THE Alba Party’s depute leader has slammed the SNP over “failures” on the Ferguson Marine ferry deal and the ScotWind auction.

Kenny MacAskill was addressing a packed crowd alongside leader Alex Salmond, Neale Hanvey and Tasmina Ahmed-Sheikh at the Alba Party conference at Hampden Park.

The East Lothian MP said the Scottish Government had failed to protect Scots, calling for change and political accountability.

Alba members at conference shared that anger, citing SNP delays on a second independence referendum and failures in capitalising on Scotland's energy resources amid a cost of living crisis.

READ MORE: Alex Salmond launches 100,000 ‘Wee Alba Books’ setting out case for Scottish independence

MacAskill said: “As well as addressing the sins of Westminster, of which there are far too many for me to name, we have to address those who are failing to deliver yet are in a position to protect us and who have to be held to account.”

He said it was Alba’s duty “for the cause of independence to hold [the SNP Scottish Government] to account and demand that change takes place".

“Let met first deal with ferries in Scotland,” he said. “The blame for this rests with Cmal [Caledonian Maritime Assets Limited] and the Scottish Government who appoint and wholly own Cmal. They are the ones who have to accept responsibility with this.”

The MP, who was elected under the SNP's banner at the last General Election, called the current situation a “disaster”, pointing to jobs relating to ferries that are going to other countries while island communities struggle to get services for days.

He said “orders for Scottish ships must stay in Scotland” to cheers from members in the crowd.

The National:

Two ferries due to be built at a Clyde yard are now four years late and the budget has swollen to around two and a half times its original price.

Later in his speech, and echoing similar comments by party leader Alex Salmond at Friday’s Wee Alba Book launch, MacAskill took aim at the Scottish Government over its energy policies.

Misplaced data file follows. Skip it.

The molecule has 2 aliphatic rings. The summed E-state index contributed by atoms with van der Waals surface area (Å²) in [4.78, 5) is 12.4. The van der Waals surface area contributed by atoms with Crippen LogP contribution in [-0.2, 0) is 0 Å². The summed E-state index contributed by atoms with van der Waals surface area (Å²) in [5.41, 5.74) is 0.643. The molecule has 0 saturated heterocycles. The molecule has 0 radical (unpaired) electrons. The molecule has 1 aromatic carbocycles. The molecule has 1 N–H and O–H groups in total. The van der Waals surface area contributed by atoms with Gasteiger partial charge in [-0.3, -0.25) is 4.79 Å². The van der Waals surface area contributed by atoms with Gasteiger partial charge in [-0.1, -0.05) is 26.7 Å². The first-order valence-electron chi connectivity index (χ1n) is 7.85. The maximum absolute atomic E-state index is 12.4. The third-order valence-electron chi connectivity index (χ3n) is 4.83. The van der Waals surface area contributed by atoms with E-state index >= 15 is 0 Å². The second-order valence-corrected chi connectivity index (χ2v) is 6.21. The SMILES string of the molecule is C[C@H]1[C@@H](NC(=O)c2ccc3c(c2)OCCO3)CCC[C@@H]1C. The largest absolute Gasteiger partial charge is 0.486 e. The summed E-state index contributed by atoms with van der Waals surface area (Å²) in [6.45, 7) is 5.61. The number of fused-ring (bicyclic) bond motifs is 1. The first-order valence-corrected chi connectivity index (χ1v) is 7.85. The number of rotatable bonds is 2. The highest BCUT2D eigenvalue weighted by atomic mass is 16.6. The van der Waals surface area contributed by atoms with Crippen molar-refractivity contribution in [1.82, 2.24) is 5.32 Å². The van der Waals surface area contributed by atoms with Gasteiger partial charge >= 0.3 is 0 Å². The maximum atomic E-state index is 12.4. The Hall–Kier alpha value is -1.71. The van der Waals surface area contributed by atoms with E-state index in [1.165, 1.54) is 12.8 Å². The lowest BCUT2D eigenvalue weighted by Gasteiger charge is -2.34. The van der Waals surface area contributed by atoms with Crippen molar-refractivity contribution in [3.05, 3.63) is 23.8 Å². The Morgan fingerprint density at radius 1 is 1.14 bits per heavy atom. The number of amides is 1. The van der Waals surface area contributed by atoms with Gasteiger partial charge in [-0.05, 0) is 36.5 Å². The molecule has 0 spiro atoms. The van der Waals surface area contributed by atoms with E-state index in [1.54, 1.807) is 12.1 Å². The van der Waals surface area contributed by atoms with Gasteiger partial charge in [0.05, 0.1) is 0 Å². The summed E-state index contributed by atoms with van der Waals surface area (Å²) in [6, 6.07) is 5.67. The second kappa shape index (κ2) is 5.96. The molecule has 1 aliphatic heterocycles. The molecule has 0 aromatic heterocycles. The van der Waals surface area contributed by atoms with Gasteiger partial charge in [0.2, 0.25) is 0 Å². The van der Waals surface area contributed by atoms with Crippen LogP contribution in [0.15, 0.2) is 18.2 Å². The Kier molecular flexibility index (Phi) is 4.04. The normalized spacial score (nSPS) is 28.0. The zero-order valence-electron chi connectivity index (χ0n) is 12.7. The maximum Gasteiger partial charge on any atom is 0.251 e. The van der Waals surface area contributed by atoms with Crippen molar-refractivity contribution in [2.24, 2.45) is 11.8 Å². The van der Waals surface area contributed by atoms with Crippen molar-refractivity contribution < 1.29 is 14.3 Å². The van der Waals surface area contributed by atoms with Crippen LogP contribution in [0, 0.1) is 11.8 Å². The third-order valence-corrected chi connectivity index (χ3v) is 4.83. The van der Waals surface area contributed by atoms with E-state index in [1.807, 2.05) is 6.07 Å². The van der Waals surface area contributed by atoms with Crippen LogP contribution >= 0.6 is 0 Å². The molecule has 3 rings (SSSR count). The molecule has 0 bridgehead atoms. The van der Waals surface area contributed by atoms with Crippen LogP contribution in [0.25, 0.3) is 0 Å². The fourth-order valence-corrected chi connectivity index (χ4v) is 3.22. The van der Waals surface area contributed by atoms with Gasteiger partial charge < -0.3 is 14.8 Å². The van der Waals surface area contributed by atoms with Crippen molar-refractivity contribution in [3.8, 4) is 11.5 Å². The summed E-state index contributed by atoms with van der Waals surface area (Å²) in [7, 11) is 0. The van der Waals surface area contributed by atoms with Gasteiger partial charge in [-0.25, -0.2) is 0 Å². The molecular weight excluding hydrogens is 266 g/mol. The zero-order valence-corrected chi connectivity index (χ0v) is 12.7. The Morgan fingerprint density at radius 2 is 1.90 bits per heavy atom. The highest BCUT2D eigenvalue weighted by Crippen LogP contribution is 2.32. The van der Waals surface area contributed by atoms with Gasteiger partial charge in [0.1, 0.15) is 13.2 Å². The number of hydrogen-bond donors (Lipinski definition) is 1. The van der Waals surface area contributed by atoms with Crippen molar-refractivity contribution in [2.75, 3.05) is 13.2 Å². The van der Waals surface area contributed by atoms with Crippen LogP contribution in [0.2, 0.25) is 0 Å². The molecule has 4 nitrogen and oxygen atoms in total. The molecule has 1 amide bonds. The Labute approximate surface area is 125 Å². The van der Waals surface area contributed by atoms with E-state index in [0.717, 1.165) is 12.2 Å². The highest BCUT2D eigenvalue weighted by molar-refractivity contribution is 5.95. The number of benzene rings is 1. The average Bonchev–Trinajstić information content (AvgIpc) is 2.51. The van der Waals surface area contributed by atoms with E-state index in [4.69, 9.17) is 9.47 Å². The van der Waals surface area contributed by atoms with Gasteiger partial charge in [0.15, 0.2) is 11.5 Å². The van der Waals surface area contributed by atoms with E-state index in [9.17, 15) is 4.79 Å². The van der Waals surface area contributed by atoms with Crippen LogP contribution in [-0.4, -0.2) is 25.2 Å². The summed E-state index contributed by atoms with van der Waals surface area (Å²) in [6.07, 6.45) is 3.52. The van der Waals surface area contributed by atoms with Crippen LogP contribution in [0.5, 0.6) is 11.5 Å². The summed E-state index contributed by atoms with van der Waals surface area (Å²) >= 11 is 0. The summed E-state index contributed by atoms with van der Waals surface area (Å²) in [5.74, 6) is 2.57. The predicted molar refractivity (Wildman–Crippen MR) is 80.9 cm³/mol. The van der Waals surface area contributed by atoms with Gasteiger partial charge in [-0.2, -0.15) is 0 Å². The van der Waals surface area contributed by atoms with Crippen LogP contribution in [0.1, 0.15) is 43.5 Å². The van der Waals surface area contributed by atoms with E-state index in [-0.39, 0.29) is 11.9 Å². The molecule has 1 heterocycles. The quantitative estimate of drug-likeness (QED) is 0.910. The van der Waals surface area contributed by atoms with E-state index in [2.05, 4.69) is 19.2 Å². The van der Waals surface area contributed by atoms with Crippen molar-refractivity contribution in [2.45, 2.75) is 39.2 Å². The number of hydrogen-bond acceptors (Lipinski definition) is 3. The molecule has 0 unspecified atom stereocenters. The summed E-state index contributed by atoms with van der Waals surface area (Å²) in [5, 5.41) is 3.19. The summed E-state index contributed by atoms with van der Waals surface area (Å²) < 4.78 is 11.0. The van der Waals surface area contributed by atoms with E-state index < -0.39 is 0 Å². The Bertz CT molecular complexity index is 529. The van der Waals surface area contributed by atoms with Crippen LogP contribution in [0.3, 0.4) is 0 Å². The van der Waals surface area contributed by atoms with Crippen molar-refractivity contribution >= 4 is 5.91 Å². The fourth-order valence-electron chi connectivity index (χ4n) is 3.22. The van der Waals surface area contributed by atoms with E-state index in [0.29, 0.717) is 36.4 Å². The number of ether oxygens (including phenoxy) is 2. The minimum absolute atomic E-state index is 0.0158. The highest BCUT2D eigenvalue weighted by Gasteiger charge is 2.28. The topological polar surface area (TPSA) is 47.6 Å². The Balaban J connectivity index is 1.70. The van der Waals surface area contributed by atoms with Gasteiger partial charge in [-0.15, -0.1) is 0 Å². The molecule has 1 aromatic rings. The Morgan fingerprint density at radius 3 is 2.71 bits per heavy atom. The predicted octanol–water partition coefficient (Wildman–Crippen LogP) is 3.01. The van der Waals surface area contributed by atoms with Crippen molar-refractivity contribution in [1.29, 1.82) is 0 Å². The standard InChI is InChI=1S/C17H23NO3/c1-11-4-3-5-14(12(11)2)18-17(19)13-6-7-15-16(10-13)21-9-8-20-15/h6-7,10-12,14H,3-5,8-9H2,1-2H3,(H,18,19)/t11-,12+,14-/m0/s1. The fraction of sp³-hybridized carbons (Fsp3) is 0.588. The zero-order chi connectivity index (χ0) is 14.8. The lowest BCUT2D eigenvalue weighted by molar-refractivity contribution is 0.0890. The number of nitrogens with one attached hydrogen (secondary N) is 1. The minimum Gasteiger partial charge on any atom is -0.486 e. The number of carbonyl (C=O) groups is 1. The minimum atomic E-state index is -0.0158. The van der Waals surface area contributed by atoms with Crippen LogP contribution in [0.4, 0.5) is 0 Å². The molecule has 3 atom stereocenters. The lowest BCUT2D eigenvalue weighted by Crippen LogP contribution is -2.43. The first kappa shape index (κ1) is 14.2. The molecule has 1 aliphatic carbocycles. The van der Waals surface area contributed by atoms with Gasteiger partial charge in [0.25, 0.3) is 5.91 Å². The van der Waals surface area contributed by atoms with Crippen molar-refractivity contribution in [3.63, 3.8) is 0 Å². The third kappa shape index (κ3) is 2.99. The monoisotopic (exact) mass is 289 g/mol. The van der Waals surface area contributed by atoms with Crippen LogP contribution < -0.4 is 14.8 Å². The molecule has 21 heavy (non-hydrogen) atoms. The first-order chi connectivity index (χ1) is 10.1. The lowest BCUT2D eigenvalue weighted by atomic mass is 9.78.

He said the Scottish Government had failed to target support to the poorest amid a cost-of-living crisis, citing the fact that he will receive a council tax rebate to help with soaring energy costs despite his high MP salary.

The Alba depute leader said: “We have one in three people in fuel poverty which is utterly disgraceful.

“And yet the solution from the Scottish Government, when it is the fact that it is those who are poorest, those most deprived, those who are dependent on prepaid metres who are paying the most charges ... they make sure that the money is being spread as largely and as widely as possible.”

He continued: “We’ve got people who simply cannot put on their heating or power, they need more than £150 or £200 – they need significantly more and that should be addressed.

“But the real issue in Scotland is how is it that energy-rich Scotland is fuel poor?

“Just a few months back we had the great ScotWind auction,” he said, adding that First Minister Nicola Sturgeon has “waxed lyrically” about the benefits of the sale.

MacAskill criticised the Scottish Government for putting a cap on the price the auction could reach. He said the £700 million sale was a “pittance” of its worth.

The National:

The ScotWind sale was controversial because many of the companies were based outside Scotland. Fears have also been raised Scottish taxpayers may have been short-changed.

MacAskill cited a sale in New York in which a “quarter” of what Scotland had on sale went for more than £4 billion.

“That isn’t just shameful,” he said. “It’s criminal.”

He then said the SNP failed to ensure that the sale will result in Scottish jobs, reading out a letter he said he had just received from Transport Minister Michael Matheson.

Asked how the Scottish Government will ensure Scottish jobs through the supply chain of the windfarms, MacAskill said Matheson had said that the component parts for the turbines will “hopefully” come from Scotland.

That was met with groans from the audience.

READ MORE: Alba conference: Alex Salmond to put spotlight on energy

The National spoke to one Alba candidate in the upcoming local elections at the conference who said the atmosphere was "buzzing" at the conference.

Yvonne Ridley said: “All the speeches so far have been inspirational. There’s a real buzz from the audience. I’ve lost count of the standing ovations there have been.

“It’s everything a political conference should be. Full of energy, full of life.

“Last year’s conference, I think we were very much feeling our way but this time there’s much more confidence.”

Ridley said the party is offering “fresh new ideas that will resonate with voters".

Organisers put the estimated attendance at 300 – and said more had been expected, but Covid-19 resulted in call-offs.